So I’m encouraged by the advances of Android & the Nexus One — and fully expect that the huge array of players in the ecosystem will push things forward more quickly now — ultimately, we as consumers really need a platform for our mobile lives that’s an alternative to Cupertino — not because of what Apple is per se, but because multiple choices means that everyone has to get better.

Jan 10

Zeo Followup

A few weeks ago, I blogged about why I returned my Zeo sleep tracker — I liked it, but didn’t trust the data as much as I wanted to. A few days after I posted, I was contacted by Derek Haswell, who manages a bunch of their social media efforts — he had noticed my tweets and blog, and sent me a note to see if I’d be willing to chat with him and their VP of Scientific Affairs, John Shambroom. My initial experience with the Zeo notwithstanding, I’m a huge fan of the company, and am up for helping anyone who’s trying to help us all understand sleep a little bit better. So I spent a half hour or so on the phone with them chatting about my experience and some of the science in the Zeo.

You’ll recall that the last straw for me was that the Zeo wasn’t registering periods of wakefulness that I knew were happening — 5 or 10 minutes at a time — so that undermined my faith it it. Shambroom said that, counter-intuitively, determining wake state is actually harder than telling the difference between light sleep, deep sleep, and REM — the brain waves (or whatever) just aren’t really differentiated enough from light sleep. So periods of wakefulness are a weak point in the system.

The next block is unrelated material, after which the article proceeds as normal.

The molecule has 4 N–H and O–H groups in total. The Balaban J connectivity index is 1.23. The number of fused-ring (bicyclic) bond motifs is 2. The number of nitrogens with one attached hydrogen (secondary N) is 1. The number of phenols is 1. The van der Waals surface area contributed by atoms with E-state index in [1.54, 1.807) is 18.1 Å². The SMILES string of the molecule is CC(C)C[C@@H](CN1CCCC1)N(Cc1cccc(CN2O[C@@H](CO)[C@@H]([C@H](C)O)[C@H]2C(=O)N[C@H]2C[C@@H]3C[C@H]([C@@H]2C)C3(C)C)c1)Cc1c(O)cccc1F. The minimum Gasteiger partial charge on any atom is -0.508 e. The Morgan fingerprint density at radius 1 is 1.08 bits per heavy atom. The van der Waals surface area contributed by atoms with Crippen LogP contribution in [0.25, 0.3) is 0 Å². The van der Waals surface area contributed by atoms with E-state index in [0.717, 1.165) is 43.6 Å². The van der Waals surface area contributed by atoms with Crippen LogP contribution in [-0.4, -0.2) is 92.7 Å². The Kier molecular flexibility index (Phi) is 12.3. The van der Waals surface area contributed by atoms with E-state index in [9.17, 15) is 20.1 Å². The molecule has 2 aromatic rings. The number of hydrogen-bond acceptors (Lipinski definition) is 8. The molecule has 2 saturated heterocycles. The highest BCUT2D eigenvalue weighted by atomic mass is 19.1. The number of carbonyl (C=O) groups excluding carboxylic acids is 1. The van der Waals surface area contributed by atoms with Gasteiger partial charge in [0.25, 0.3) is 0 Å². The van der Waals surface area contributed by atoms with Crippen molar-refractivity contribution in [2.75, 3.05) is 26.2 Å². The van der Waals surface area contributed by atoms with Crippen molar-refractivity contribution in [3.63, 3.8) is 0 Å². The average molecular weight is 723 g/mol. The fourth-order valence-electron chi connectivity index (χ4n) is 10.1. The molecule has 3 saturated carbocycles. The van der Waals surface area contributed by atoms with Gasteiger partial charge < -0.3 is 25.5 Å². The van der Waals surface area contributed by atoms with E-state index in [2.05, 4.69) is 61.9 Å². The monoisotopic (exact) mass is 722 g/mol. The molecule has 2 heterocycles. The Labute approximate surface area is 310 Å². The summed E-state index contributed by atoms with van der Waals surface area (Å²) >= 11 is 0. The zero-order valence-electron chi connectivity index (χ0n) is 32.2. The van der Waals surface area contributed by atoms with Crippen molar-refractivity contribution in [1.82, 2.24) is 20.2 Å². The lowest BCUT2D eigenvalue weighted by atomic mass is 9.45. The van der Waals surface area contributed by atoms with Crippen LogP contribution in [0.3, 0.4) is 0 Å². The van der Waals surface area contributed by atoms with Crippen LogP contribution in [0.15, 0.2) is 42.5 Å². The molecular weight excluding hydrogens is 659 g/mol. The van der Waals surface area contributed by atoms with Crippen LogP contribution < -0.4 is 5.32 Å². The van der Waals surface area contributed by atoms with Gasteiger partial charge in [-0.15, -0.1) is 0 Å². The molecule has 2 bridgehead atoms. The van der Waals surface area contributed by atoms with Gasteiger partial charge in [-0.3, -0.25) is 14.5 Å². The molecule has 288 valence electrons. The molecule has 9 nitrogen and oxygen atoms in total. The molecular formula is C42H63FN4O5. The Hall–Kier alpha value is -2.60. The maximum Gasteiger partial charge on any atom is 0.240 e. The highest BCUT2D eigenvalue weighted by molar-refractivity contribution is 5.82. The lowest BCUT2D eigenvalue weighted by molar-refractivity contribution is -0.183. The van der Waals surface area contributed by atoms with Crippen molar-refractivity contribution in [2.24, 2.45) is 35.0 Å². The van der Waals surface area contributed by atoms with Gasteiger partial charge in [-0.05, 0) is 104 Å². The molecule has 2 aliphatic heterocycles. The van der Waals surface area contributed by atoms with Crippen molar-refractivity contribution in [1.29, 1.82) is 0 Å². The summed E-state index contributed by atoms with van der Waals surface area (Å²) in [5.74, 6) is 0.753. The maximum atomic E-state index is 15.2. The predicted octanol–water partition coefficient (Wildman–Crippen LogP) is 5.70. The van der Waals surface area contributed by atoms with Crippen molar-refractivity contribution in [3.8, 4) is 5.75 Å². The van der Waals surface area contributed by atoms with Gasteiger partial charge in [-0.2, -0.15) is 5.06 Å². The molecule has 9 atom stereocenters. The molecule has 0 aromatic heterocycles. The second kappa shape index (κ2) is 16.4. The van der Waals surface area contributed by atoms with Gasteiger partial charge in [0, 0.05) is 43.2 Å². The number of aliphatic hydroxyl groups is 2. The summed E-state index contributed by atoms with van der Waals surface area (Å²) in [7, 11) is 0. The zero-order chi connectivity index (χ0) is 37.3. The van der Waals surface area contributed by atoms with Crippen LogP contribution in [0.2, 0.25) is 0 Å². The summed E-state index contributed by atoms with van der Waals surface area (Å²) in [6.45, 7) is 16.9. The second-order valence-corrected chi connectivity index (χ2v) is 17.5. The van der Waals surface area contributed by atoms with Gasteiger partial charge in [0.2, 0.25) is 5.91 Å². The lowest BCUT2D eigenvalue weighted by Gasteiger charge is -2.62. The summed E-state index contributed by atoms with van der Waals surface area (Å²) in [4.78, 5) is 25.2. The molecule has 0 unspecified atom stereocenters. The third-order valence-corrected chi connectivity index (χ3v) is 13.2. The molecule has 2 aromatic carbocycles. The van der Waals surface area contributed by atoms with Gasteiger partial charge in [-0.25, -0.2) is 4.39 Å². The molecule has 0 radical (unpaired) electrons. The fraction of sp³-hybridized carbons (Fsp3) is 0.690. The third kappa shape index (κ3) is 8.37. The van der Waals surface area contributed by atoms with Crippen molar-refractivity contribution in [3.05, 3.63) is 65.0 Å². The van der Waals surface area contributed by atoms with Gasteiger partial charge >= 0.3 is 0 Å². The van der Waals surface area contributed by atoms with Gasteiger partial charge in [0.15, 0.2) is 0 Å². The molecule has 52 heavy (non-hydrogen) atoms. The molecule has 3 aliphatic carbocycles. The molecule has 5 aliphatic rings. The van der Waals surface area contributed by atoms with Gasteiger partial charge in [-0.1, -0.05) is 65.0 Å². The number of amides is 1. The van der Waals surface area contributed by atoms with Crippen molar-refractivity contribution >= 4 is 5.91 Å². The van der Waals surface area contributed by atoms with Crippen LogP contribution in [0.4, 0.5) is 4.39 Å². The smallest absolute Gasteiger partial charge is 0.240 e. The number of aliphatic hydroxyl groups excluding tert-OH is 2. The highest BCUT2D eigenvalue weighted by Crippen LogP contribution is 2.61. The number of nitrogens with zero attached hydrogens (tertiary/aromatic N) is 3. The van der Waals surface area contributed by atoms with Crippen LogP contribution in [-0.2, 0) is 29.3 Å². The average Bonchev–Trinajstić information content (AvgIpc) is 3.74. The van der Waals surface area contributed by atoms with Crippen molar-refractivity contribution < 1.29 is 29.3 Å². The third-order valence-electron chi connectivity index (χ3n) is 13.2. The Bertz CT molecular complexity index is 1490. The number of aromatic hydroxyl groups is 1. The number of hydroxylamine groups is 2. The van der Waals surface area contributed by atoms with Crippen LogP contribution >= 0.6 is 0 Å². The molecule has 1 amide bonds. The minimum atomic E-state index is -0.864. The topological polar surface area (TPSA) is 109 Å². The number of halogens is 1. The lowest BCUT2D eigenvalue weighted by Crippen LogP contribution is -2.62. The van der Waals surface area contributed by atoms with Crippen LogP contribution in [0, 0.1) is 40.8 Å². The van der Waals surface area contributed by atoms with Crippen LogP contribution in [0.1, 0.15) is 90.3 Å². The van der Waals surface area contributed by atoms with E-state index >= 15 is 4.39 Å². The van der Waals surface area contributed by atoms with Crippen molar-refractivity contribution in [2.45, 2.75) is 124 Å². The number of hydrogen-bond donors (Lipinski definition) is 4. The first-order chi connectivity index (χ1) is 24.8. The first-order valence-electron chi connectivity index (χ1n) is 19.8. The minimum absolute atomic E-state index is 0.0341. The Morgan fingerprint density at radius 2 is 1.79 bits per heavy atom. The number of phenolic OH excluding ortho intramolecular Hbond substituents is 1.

We talked for a while about the implications of that — and ultimately I came to this understanding: my relationship with sleep is a pretty emotional one, and often intensely frustrating. What I mean when I say that is that because I’ve had trouble sleeping my whole life — with both apnea and insomnia issues — and it’s such a hard problem to debug properly, combined with the fact that when I can’t sleep I’m always tired & cranky — that all adds up to a lot of emotional context when trying to figure out my sleep. And in particular, the parts when I’m awake and can’t get back to sleep are the most obviously frustrating, since I’m asleep during the other times.

And so when you take the fact that the Zeo fell down on tracking a scientifically not-that-interesting issue (short periods of wakefulness), but highly emotionally charged one (can’t sleep!), that adds up to a perception problem (at least) for Zeo. They’re working on it, though, and I’m encouraged that they’re really trying to get this better as they go.

I was really happy for them to reach out to me to understand my own situation, and was really happy with their followups after the call (they sent me some research that may help me understand some things better).

Anyway, I’m looking forward to the next improvement from them, and my overall experience so far has been pretty good.

Jan 10


Okay, so I’m about 5 days into my experiment with Android on the Nexus One. Mostly I agree with what MG writes; I’ll put some other thoughts down later.

But the thing that I’m struggling with the most is calendar. The built-in calendar is really mostly built for Google Calendar, although I think it can subscribe (but not edit or publish) to .ics files. So that’s great if you’re using Google Calendar, not so much if you’re using anything else.